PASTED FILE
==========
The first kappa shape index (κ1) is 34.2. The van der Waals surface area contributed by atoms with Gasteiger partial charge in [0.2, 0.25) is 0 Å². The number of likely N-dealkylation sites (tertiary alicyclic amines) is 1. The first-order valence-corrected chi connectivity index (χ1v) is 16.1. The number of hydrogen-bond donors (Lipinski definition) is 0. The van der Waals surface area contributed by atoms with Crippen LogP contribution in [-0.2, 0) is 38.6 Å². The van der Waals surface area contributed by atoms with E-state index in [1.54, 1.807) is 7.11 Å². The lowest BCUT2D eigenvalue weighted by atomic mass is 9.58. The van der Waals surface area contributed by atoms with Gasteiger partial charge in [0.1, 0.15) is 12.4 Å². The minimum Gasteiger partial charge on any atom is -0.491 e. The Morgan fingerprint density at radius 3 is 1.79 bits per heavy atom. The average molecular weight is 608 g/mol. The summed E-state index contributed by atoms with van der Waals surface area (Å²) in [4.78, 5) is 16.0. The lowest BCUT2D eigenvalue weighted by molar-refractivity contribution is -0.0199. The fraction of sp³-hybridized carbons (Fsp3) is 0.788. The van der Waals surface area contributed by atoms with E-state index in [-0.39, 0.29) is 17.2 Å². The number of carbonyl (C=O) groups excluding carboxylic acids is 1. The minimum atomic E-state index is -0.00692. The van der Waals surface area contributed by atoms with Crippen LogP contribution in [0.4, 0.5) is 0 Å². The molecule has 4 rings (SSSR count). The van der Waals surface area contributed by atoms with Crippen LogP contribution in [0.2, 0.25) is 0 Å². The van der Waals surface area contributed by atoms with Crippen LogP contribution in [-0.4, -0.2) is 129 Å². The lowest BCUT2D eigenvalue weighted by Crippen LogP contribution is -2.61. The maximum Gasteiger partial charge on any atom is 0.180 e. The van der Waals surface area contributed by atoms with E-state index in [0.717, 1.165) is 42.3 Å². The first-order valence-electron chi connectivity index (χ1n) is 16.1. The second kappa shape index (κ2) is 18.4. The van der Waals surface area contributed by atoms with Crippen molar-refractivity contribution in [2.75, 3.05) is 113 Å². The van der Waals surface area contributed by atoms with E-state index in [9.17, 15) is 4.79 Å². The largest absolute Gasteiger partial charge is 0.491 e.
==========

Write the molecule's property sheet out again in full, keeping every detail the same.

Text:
The first kappa shape index (κ1) is 34.2. The van der Waals surface area contributed by atoms with Gasteiger partial charge in [0.2, 0.25) is 0 Å². The number of likely N-dealkylation sites (tertiary alicyclic amines) is 1. The first-order valence-corrected chi connectivity index (χ1v) is 16.1. The number of hydrogen-bond donors (Lipinski definition) is 0. The van der Waals surface area contributed by atoms with Crippen LogP contribution in [-0.2, 0) is 38.6 Å². The van der Waals surface area contributed by atoms with E-state index in [1.54, 1.807) is 7.11 Å². The lowest BCUT2D eigenvalue weighted by atomic mass is 9.58. The van der Waals surface area contributed by atoms with Gasteiger partial charge in [0.1, 0.15) is 12.4 Å². The minimum Gasteiger partial charge on any atom is -0.491 e. The Morgan fingerprint density at radius 3 is 1.79 bits per heavy atom. The average molecular weight is 608 g/mol. The summed E-state index contributed by atoms with van der Waals surface area (Å²) in [4.78, 5) is 16.0. The lowest BCUT2D eigenvalue weighted by molar-refractivity contribution is -0.0199. The fraction of sp³-hybridized carbons (Fsp3) is 0.788. The van der Waals surface area contributed by atoms with E-state index in [-0.39, 0.29) is 17.2 Å². The number of carbonyl (C=O) groups excluding carboxylic acids is 1. The minimum atomic E-state index is -0.00692. The van der Waals surface area contributed by atoms with Crippen LogP contribution in [0.4, 0.5) is 0 Å². The molecule has 4 rings (SSSR count). The van der Waals surface area contributed by atoms with Crippen LogP contribution in [0.2, 0.25) is 0 Å². The van der Waals surface area contributed by atoms with Crippen LogP contribution in [-0.4, -0.2) is 129 Å². The lowest BCUT2D eigenvalue weighted by Crippen LogP contribution is -2.61. The maximum Gasteiger partial charge on any atom is 0.180 e. The van der Waals surface area contributed by atoms with E-state index in [0.717, 1.165) is 42.3 Å². The first-order valence-electron chi connectivity index (χ1n) is 16.1. The second kappa shape index (κ2) is 18.4. The van der Waals surface area contributed by atoms with Crippen molar-refractivity contribution in [2.75, 3.05) is 113 Å². The van der Waals surface area contributed by atoms with E-state index in [9.17, 15) is 4.79 Å². The largest absolute Gasteiger partial charge is 0.491 e.